The aim of this cross-sectional case-control study is the comparison of the weight and height between a group of children with Scheuermann’s disease (SD) and a comparable group of healthy ones and also the correlation of them with the degree and the morphology of the kyphotic curve. Following a school-screening program of 10,057 school students, aged between 11 and 17 years old, 175 adolescents with Scheuermann’s disease were diagnosed. The mean height and weight of 175 adolescents diagnosed to have SD compared with this of a group of normal children taken randomly from the group of 9,882 healthy children screened. The control group was comparable with the study group concerning age (p = 0.605) and sex. The weight, height and body mass index (BMI) were significantly lower in the healthy (control) group (p < 0.001). However, there was no correlation between weight (r = –0.019, p = 0.804), height (r = 0.053, p = 0.484) and BMI (r = –0.177, p = 0.019) with the magnitude of kyphotic curve. There was also no correlation between weight (r = –0.27, p = 0.722), height (r = –0.025, p = 0.744) and BMI (r = –0.038, p = 0.619) with Voutsinas index as well. Scheuermann’s disease is probably a multifactorial skeletal deformity. Weight and height do not seem to affect the magnitude and morphology of the main kyphotic curve in SD. It seems probably that this observation is not part of the pathogenetic mechanism of SD but a result of its cascade. The increased weight and height of these patients may be the secondary result of other disturbances (i.e. hormonal), which may play more crucial role in Scheuermann’s disease pathogenesis.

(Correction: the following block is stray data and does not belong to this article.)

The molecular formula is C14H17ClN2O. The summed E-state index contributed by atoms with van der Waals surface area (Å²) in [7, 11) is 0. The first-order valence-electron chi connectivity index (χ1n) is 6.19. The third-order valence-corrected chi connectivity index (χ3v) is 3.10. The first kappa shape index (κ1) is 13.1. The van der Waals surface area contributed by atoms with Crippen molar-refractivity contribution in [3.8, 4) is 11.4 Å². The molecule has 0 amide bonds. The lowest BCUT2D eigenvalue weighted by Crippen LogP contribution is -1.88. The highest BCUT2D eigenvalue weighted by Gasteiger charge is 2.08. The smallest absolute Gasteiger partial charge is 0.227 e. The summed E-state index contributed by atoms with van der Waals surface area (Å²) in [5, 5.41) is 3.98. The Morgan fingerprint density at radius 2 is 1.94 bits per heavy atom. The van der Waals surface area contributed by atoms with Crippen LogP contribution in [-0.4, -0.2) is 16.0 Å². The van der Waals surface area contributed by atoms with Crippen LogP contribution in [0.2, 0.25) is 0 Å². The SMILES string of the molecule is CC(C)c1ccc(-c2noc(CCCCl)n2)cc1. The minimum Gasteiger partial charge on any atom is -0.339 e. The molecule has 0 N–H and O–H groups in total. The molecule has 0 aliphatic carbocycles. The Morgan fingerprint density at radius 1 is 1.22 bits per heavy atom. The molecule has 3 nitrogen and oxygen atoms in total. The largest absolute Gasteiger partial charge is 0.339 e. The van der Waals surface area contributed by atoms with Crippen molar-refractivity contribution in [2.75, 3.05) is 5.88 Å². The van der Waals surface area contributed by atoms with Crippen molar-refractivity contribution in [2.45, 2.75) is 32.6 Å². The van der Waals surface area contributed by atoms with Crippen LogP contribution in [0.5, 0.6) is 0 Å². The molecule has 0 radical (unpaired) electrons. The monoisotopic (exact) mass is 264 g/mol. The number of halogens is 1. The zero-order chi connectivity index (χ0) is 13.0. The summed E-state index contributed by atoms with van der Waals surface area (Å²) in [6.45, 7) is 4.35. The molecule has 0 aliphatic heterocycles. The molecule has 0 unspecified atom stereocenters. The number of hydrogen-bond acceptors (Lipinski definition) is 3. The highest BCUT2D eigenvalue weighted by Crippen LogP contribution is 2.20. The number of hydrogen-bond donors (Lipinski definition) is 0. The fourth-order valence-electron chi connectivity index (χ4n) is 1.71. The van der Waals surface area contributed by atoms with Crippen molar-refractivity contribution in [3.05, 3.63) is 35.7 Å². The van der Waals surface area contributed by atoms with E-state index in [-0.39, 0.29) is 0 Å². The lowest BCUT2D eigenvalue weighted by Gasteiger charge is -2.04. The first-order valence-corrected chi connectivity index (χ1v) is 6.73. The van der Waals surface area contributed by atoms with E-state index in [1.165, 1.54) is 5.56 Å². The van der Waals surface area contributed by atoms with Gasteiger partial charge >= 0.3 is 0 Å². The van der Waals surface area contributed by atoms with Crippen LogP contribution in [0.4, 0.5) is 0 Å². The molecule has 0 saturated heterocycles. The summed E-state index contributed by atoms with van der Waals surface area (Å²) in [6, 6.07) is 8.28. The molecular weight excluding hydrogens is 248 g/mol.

Scheuermann’s disease Deformity School screening Scheuermann’s pathogenesis Thoracic kyphosis
This is a preview of subscription content, log in to check access.
Axenovich TI, Zaidman AM, Zorkoltseva IV, Kalashnikova EV, Borodin PM (2001) Segregation analysis of Scheuermann disease in ninety families from Siberia. Am J Med Genet 100:275–279PubMedCrossRefGoogle Scholar
Bernhardt M, Bridwell KH (1989) Segmental analysis of the sagittal plane alignment of the normal thoracic and lumbar spines and thoracolumbar junction. Spine 14:717–721PubMedCrossRefGoogle Scholar
Damborg F, Engell V, Andersen M, Kyvik KO, Thomsen K (2006) Prevalence, concordance and heritability of Scheuermann kyphosis based on a study of twins. J Bone Joint Surg Am 88(10):2133–2136PubMedCrossRefGoogle Scholar
Dimeglio A (2001) Growth in pediatric orthopaedics. In: Morrissy RT, Weinstein SL (eds) Lovell and Winter’s pediatric orthopaedics, vol 1, 5th edn. JB Lippincott Company, Philadelphia, pp 33–59Google Scholar
Graat HC, van Rhijn LW, Schrander-Stumpel CT, van Ooij A (2002) Classical Scheuermann disease in male monozygotic twins: further support for the genetic etiology hypothesis. Spine 27(22):485–487CrossRefGoogle Scholar
Harrison DE, Janik TJ, Harrison DD, Cailliet R, Harmon SF (2002) Can the thoracic kyphosis be modeled with a simple geometric shape? J Spinal Disord 15(3):213–220Google Scholar